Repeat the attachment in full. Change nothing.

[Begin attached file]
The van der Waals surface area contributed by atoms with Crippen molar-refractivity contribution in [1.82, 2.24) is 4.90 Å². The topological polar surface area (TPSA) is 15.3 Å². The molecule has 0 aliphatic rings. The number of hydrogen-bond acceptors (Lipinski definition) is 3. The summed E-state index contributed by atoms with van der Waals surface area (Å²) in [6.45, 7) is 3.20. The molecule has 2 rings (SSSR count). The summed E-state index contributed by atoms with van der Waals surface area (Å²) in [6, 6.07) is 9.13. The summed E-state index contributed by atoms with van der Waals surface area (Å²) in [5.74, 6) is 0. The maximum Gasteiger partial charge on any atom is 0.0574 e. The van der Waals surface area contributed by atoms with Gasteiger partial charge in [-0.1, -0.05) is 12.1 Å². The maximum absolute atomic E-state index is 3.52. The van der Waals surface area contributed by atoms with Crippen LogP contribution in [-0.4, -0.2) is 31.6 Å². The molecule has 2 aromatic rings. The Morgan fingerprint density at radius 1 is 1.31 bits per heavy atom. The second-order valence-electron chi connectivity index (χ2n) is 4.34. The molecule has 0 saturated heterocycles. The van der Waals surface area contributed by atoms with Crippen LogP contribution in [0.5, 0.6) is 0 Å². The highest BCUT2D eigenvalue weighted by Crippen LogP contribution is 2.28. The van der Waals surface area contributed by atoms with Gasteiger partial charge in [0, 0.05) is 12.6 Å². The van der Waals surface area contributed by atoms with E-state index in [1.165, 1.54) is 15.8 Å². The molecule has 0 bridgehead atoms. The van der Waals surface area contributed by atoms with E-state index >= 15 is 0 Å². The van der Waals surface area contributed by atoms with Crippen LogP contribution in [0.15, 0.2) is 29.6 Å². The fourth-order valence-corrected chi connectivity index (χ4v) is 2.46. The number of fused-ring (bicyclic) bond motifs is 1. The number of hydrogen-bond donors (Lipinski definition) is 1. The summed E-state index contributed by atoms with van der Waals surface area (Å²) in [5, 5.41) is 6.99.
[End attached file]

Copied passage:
The van der Waals surface area contributed by atoms with Crippen molar-refractivity contribution in [1.82, 2.24) is 4.90 Å². The topological polar surface area (TPSA) is 15.3 Å². The molecule has 0 aliphatic rings. The number of hydrogen-bond acceptors (Lipinski definition) is 3. The summed E-state index contributed by atoms with van der Waals surface area (Å²) in [6.45, 7) is 3.20. The molecule has 2 rings (SSSR count). The summed E-state index contributed by atoms with van der Waals surface area (Å²) in [6, 6.07) is 9.13. The summed E-state index contributed by atoms with van der Waals surface area (Å²) in [5.74, 6) is 0. The maximum Gasteiger partial charge on any atom is 0.0574 e. The van der Waals surface area contributed by atoms with Gasteiger partial charge in [-0.1, -0.05) is 12.1 Å². The maximum absolute atomic E-state index is 3.52. The van der Waals surface area contributed by atoms with Crippen LogP contribution in [-0.4, -0.2) is 31.6 Å². The molecule has 2 aromatic rings. The Morgan fingerprint density at radius 1 is 1.31 bits per heavy atom. The second-order valence-electron chi connectivity index (χ2n) is 4.34. The molecule has 0 saturated heterocycles. The van der Waals surface area contributed by atoms with Crippen LogP contribution in [0.5, 0.6) is 0 Å². The highest BCUT2D eigenvalue weighted by Crippen LogP contribution is 2.28. The van der Waals surface area contributed by atoms with Gasteiger partial charge in [0, 0.05) is 12.6 Å². The van der Waals surface area contributed by atoms with E-state index in [1.165, 1.54) is 15.8 Å². The molecule has 0 bridgehead atoms. The van der Waals surface area contributed by atoms with E-state index >= 15 is 0 Å². The van der Waals surface area contributed by atoms with Crippen LogP contribution in [0.15, 0.2) is 29.6 Å². The fourth-order valence-corrected chi connectivity index (χ4v) is 2.46. The number of fused-ring (bicyclic) bond motifs is 1. The number of hydrogen-bond donors (Lipinski definition) is 1. The summed E-state index contributed by atoms with van der Waals surface area (Å²) in [5, 5.41) is 6.99.